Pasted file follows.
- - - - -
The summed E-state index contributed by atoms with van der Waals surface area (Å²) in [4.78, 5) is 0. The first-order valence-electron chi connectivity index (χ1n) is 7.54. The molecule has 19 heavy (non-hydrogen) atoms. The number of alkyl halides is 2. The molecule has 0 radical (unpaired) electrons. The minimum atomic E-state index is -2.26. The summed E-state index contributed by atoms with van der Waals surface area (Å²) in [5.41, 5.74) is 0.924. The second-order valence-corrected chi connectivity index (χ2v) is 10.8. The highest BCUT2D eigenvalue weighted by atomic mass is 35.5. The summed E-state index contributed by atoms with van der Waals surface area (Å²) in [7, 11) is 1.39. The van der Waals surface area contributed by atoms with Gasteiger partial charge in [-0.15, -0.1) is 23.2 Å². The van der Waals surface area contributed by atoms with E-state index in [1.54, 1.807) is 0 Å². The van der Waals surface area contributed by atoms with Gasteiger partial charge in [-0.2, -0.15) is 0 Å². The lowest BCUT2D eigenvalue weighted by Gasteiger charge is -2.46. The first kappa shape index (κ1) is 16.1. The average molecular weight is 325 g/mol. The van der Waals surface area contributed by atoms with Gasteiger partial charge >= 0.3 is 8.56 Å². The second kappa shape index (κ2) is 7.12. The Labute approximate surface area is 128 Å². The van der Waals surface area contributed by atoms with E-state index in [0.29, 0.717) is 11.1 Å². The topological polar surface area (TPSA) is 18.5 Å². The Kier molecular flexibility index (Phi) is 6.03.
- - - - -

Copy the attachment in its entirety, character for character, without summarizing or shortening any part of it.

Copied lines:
The summed E-state index contributed by atoms with van der Waals surface area (Å²) in [4.78, 5) is 0. The first-order valence-electron chi connectivity index (χ1n) is 7.54. The molecule has 19 heavy (non-hydrogen) atoms. The number of alkyl halides is 2. The molecule has 0 radical (unpaired) electrons. The minimum atomic E-state index is -2.26. The summed E-state index contributed by atoms with van der Waals surface area (Å²) in [5.41, 5.74) is 0.924. The second-order valence-corrected chi connectivity index (χ2v) is 10.8. The highest BCUT2D eigenvalue weighted by atomic mass is 35.5. The summed E-state index contributed by atoms with van der Waals surface area (Å²) in [7, 11) is 1.39. The van der Waals surface area contributed by atoms with Gasteiger partial charge in [-0.15, -0.1) is 23.2 Å². The van der Waals surface area contributed by atoms with E-state index in [1.54, 1.807) is 0 Å². The van der Waals surface area contributed by atoms with Gasteiger partial charge in [-0.2, -0.15) is 0 Å². The lowest BCUT2D eigenvalue weighted by Gasteiger charge is -2.46. The first kappa shape index (κ1) is 16.1. The average molecular weight is 325 g/mol. The van der Waals surface area contributed by atoms with Gasteiger partial charge >= 0.3 is 8.56 Å². The second kappa shape index (κ2) is 7.12. The Labute approximate surface area is 128 Å². The van der Waals surface area contributed by atoms with E-state index in [0.29, 0.717) is 11.1 Å². The topological polar surface area (TPSA) is 18.5 Å². The Kier molecular flexibility index (Phi) is 6.03.